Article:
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Trump leads President Biden among Hispanic and young voters

The current president is losing the support of groups that were key in his election in 2020.

Pantalla dividida con imágenes de Donald Trump y Joe Biden hablando desde atriles.

(Cordon Press)

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President Joe Biden started the election year with a significant loss of votes among the Hispanic, African-American and young voters, the population groups that drove his victory in the 2020 elections.

The survey published Monday by USA Today and Suffolk University revealed that Biden has the support of 63% of African-American voters compared to 87% in the 2020 elections. Regarding the Hispanic vote, Biden earned 34% of support among Hispanic voters surveyed, compared with Trump’s 39%. That marks a large decline since 2020, when Biden earned 65% of the Latino demographic to Trump's 32%. Biden is also losing support from young voters, since according to the survey Trump leads voting intentions among voters under 35 years of age, with 37% compared to 33% for Biden.

Overall, candidate Donald Trump far surpasses President Biden two weeks before the Republican primaries begin with the Iowa caucuses on January 15. The USA Today survey indicates that, in a hypothetical Trump-Biden presidential competition, the former Republican president leads the current Democratic president by two percentage points ( %-37% ).

However, not all of the vote that Joe Biden loses would go to Donald Trump. The poll found that 20% of Hispanic and black voters and 21% of young voters say they will support someone other than the two main contenders. One in five black voters now say they will support a third-party candidate in November. Trump has the support of 12% of black voters, precisely the percentage he received in 2020.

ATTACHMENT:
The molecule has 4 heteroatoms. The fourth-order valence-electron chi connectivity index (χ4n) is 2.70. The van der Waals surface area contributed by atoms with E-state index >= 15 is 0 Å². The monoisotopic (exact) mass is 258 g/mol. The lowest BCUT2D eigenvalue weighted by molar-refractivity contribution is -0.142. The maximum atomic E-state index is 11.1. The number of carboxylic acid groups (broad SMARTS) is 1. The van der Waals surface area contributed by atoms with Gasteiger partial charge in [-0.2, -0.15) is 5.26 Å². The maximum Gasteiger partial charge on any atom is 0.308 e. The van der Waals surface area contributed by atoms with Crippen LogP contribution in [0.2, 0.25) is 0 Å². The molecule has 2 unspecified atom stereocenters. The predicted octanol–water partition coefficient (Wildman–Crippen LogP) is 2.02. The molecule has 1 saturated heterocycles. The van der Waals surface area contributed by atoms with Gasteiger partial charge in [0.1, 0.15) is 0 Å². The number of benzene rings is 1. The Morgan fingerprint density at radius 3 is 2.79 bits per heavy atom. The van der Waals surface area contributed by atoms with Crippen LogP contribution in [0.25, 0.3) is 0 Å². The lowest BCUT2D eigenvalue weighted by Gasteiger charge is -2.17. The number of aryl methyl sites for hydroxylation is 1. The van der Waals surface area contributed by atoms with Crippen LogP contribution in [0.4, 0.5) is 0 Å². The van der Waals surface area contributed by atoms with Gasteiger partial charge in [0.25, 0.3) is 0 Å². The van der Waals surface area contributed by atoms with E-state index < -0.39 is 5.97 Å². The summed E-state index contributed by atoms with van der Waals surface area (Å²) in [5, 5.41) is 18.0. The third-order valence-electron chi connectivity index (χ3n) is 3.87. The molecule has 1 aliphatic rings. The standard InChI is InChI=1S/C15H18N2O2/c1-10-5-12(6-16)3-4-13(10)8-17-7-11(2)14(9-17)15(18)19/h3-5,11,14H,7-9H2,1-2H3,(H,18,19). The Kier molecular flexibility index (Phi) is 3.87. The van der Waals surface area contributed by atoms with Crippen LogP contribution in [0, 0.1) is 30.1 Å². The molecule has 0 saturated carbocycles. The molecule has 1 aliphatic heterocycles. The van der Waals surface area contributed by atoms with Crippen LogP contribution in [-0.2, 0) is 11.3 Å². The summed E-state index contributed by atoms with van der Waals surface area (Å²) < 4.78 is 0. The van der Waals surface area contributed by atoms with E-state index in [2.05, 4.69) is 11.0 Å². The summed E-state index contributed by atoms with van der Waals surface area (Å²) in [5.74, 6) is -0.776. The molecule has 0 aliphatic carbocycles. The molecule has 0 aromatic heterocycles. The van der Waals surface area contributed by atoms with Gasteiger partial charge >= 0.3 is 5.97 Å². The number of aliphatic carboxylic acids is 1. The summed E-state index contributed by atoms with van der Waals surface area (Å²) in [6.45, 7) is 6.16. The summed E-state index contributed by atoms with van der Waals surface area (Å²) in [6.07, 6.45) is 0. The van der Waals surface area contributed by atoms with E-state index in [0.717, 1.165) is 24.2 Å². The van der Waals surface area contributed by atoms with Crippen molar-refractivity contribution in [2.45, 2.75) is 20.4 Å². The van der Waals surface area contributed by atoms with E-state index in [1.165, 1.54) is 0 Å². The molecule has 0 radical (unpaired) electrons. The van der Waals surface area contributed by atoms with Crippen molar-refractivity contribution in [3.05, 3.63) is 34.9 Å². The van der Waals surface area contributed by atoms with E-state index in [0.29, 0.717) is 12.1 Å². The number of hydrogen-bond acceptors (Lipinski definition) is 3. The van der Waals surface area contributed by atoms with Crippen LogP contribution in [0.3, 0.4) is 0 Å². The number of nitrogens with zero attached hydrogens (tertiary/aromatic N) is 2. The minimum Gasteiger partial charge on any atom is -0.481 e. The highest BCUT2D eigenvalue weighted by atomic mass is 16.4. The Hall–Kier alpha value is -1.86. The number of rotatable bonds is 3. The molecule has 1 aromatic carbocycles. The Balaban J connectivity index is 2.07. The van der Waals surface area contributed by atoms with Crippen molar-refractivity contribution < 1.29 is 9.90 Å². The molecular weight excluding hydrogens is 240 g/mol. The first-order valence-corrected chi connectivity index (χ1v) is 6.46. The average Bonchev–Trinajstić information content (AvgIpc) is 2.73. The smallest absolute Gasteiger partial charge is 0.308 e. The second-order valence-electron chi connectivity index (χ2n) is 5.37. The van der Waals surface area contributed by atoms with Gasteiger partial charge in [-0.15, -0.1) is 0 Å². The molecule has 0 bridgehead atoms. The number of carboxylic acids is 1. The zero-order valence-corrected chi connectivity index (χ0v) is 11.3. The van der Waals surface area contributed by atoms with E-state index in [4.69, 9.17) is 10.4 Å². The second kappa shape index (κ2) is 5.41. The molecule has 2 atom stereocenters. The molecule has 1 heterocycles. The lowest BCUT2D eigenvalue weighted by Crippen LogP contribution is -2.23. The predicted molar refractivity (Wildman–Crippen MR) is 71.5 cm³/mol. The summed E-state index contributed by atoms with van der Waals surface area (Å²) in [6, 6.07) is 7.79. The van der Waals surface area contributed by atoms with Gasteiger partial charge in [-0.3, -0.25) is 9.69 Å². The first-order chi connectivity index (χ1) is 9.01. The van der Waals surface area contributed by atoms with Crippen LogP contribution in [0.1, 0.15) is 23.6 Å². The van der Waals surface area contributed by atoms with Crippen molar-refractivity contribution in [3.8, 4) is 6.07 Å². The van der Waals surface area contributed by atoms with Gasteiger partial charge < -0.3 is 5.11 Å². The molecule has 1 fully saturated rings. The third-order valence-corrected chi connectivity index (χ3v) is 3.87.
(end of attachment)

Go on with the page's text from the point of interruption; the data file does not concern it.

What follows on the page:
Overall – beyond specific groups – 17% of voters surveyed support an unnamed third-party candidate.

However, from Suffolk University they see Biden's loss of votes as an opportunity for Donald Trump's re-election: "Although Trump has not increased support among black voters, he has closed the deficit because third-party voters leave the support for Biden among Blacks," said David Paleologos, director of the Suffolk Policy Research Center. "A young voter or person of color voting for a 'third party' is a vote taken away from President Biden, and a vote taken away from President Biden is a vote for Donald Trump ."

Donald Trump leads the Republican primaries

On the other hand, Trump, 77, begins the election year with an increasing dominance of the race for the Republican Party nomination. The former president has the support of 62% of likely Republican primary voters, a record for him in the USA Today and Suffolk University poll.

Former UN Ambassador Nikki Haley, with 13%, came in second place ahead of Florida Governor Ron DeSantis, who continues his decline in support to 10%. Businessman Vivek Ramaswamy is at 6% and former New Jersey Governor Chris Christie is at 4%.

The USA Today /Suffolk University poll was conducted among 1,000 likely voters and has a margin of error of plus or minus 3.1 percentage points.